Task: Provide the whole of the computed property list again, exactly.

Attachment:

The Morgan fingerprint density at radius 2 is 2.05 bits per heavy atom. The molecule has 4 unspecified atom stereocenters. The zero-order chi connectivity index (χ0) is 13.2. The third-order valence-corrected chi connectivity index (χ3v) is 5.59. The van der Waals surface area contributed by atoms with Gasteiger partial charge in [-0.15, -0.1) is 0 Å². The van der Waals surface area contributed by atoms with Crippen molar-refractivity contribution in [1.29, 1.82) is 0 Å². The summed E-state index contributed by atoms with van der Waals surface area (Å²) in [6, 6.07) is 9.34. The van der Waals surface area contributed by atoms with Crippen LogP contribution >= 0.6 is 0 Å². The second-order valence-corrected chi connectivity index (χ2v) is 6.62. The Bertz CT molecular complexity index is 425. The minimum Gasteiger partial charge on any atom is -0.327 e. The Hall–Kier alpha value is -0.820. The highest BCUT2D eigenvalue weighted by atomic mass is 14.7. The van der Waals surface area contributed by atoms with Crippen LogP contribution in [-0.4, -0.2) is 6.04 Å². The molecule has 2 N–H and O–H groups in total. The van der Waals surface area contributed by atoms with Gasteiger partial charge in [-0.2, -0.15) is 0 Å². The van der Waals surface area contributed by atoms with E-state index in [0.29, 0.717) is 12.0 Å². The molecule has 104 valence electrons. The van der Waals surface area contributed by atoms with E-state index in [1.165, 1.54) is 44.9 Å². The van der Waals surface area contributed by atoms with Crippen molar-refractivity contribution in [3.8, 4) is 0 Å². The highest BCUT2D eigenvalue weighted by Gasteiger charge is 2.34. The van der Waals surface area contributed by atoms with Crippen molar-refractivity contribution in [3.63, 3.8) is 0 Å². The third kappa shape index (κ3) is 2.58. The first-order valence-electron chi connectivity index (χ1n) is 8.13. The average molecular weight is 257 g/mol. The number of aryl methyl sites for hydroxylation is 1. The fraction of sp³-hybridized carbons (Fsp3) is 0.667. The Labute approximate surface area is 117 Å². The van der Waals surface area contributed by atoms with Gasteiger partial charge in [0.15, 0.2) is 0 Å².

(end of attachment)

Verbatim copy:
The Morgan fingerprint density at radius 2 is 2.05 bits per heavy atom. The molecule has 4 unspecified atom stereocenters. The zero-order chi connectivity index (χ0) is 13.2. The third-order valence-corrected chi connectivity index (χ3v) is 5.59. The van der Waals surface area contributed by atoms with Gasteiger partial charge in [-0.15, -0.1) is 0 Å². The van der Waals surface area contributed by atoms with Crippen molar-refractivity contribution in [1.29, 1.82) is 0 Å². The summed E-state index contributed by atoms with van der Waals surface area (Å²) in [6, 6.07) is 9.34. The van der Waals surface area contributed by atoms with Crippen LogP contribution >= 0.6 is 0 Å². The second-order valence-corrected chi connectivity index (χ2v) is 6.62. The Bertz CT molecular complexity index is 425. The minimum Gasteiger partial charge on any atom is -0.327 e. The Hall–Kier alpha value is -0.820. The highest BCUT2D eigenvalue weighted by atomic mass is 14.7. The van der Waals surface area contributed by atoms with Crippen LogP contribution in [-0.4, -0.2) is 6.04 Å². The molecule has 2 N–H and O–H groups in total. The van der Waals surface area contributed by atoms with Gasteiger partial charge in [-0.2, -0.15) is 0 Å². The van der Waals surface area contributed by atoms with E-state index in [0.29, 0.717) is 12.0 Å². The molecule has 104 valence electrons. The van der Waals surface area contributed by atoms with E-state index in [1.165, 1.54) is 44.9 Å². The van der Waals surface area contributed by atoms with Crippen molar-refractivity contribution in [3.8, 4) is 0 Å². The highest BCUT2D eigenvalue weighted by Gasteiger charge is 2.34. The van der Waals surface area contributed by atoms with Crippen molar-refractivity contribution in [3.63, 3.8) is 0 Å². The third kappa shape index (κ3) is 2.58. The first-order valence-electron chi connectivity index (χ1n) is 8.13. The average molecular weight is 257 g/mol. The number of aryl methyl sites for hydroxylation is 1. The fraction of sp³-hybridized carbons (Fsp3) is 0.667. The Labute approximate surface area is 117 Å². The van der Waals surface area contributed by atoms with Gasteiger partial charge in [0.15, 0.2) is 0 Å².